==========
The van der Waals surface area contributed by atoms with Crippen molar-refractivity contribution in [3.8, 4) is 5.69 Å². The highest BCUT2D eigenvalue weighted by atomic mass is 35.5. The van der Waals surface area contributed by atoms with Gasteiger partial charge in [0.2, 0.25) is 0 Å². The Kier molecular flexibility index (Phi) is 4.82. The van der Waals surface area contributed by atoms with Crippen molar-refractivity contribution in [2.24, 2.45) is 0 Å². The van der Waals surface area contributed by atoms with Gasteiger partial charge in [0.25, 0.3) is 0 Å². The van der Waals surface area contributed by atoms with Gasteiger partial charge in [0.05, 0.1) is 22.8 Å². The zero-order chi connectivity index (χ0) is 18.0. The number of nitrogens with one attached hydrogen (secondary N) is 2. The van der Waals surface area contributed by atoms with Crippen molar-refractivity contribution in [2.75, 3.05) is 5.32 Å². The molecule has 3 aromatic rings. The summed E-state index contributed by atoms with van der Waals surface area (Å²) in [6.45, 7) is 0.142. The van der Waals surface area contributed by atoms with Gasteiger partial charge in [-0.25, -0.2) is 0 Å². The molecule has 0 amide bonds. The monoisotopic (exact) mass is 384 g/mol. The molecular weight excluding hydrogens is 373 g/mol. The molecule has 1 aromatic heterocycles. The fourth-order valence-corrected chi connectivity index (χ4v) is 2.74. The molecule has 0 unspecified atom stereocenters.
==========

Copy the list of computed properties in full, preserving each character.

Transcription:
The van der Waals surface area contributed by atoms with Crippen molar-refractivity contribution in [3.8, 4) is 5.69 Å². The highest BCUT2D eigenvalue weighted by atomic mass is 35.5. The van der Waals surface area contributed by atoms with Gasteiger partial charge in [0.2, 0.25) is 0 Å². The Kier molecular flexibility index (Phi) is 4.82. The van der Waals surface area contributed by atoms with Crippen molar-refractivity contribution in [2.24, 2.45) is 0 Å². The van der Waals surface area contributed by atoms with Gasteiger partial charge in [0.25, 0.3) is 0 Å². The van der Waals surface area contributed by atoms with Gasteiger partial charge in [0.05, 0.1) is 22.8 Å². The zero-order chi connectivity index (χ0) is 18.0. The number of nitrogens with one attached hydrogen (secondary N) is 2. The van der Waals surface area contributed by atoms with Crippen molar-refractivity contribution in [2.75, 3.05) is 5.32 Å². The molecule has 3 aromatic rings. The summed E-state index contributed by atoms with van der Waals surface area (Å²) in [6.45, 7) is 0.142. The van der Waals surface area contributed by atoms with Gasteiger partial charge in [-0.25, -0.2) is 0 Å². The molecule has 0 amide bonds. The monoisotopic (exact) mass is 384 g/mol. The molecular weight excluding hydrogens is 373 g/mol. The molecule has 1 aromatic heterocycles. The fourth-order valence-corrected chi connectivity index (χ4v) is 2.74. The molecule has 0 unspecified atom stereocenters.